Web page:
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CHICAGO-US hotel buyers outnumber sellers by five to two, according to the latest Hotel Investor Sentiment Survey by locally based Jones Lang LaSalle Hotels. Calling this “a remarkable time” for the industry, Kristina Paider, JLL Hotel’s SVP of marketing and research, tells GlobeSt.com, this is the third consecutive year of increased US hotel sales volume.

By mid-year, US hotel transaction volume reached “an unprecedented” $21.8 billion, exceeding $21 billion for all of 2005. Compared to the first six months of previous years, this year’s volume represents a 160% increase over the same period in 2005 and a 200% hike over the first six months of 2004. Full-year 2006 volume is expected to exceed $30 billion.

“Pre-emptive bids, hard money offers, first-time investors, and yield-probing equity” are the drivers of this surge, according to Paider. The JLL hotel unit tracks transactions of $10 million and above. Within that arena, 135 transactions closed in this year’s first six months, and the average price per key was $154,125. According to Michael Corbett, president of locally based GVA Worldwide, his company’s hospitality team has closed hotel sales and financings valued at nearly $243 million since the beginning of this year.

Hospitality market fundamentals continue to strengthen, according to JLL Hotel’s research. Overall occupancy reached 63.5% during the first half, a 2.1% increase from the year before. RevPAR hit an average of $61.30, for a 9% gain. Demand expanded 2.4%, driven both by baby boomers in the leisure segment and increased corporate travel. Meanwhile, construction costs are limiting new supply.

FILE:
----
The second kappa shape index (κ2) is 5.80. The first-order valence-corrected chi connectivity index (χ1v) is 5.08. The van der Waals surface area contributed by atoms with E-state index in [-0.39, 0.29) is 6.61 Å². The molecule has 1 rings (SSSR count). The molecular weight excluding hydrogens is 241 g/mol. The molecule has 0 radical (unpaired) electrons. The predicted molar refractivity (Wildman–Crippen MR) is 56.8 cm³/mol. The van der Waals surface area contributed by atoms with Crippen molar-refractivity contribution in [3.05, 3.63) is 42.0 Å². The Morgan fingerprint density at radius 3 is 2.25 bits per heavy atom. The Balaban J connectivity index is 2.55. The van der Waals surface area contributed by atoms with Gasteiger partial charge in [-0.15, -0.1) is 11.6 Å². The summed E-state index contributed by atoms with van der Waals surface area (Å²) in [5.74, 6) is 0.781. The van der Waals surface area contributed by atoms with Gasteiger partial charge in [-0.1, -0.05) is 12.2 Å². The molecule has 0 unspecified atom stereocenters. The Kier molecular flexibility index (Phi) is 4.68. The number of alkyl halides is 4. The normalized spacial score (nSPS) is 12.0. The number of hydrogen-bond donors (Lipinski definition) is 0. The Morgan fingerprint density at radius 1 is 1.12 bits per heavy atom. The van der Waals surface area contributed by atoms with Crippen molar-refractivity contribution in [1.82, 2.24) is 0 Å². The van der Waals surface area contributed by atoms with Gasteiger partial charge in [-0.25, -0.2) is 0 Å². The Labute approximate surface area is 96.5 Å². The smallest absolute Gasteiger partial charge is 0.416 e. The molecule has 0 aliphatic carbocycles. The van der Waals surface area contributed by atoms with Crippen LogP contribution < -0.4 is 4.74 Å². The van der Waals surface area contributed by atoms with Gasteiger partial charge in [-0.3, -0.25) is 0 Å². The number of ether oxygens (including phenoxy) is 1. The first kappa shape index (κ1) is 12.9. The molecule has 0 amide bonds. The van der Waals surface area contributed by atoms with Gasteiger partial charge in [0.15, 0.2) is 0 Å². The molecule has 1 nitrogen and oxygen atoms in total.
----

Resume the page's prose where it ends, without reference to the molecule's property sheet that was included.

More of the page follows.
As in 2005, private equity firms dominated the hotel-buying arena and accounted for 46% of the first-half acquisitions. “They tend to be more opportunistic than leveraged public entities,” Paider says, “and typically focus their investment criteria on undervalued or under performing opportunities with prospects for significant value growth.” She expects this group of investors to continue to drive hotel transaction volume. In all, the factors that have been in play “will continue to propel existing product into the pipeline through the first part of next year,” she predicts.

Two trends within the climate of increased hotel acquisitions also continue unabated, according to Paider. They are conversion of traditional hotels to condo hotels and conversion to mixed-use in which part of an asset remains a hotel while part is converted to residential condos. Of the former, she says, “in some cases, it’s a way to heighten the multiple of the investment quickly.” The latter “represents another avenue investors explore for the same purpose.”

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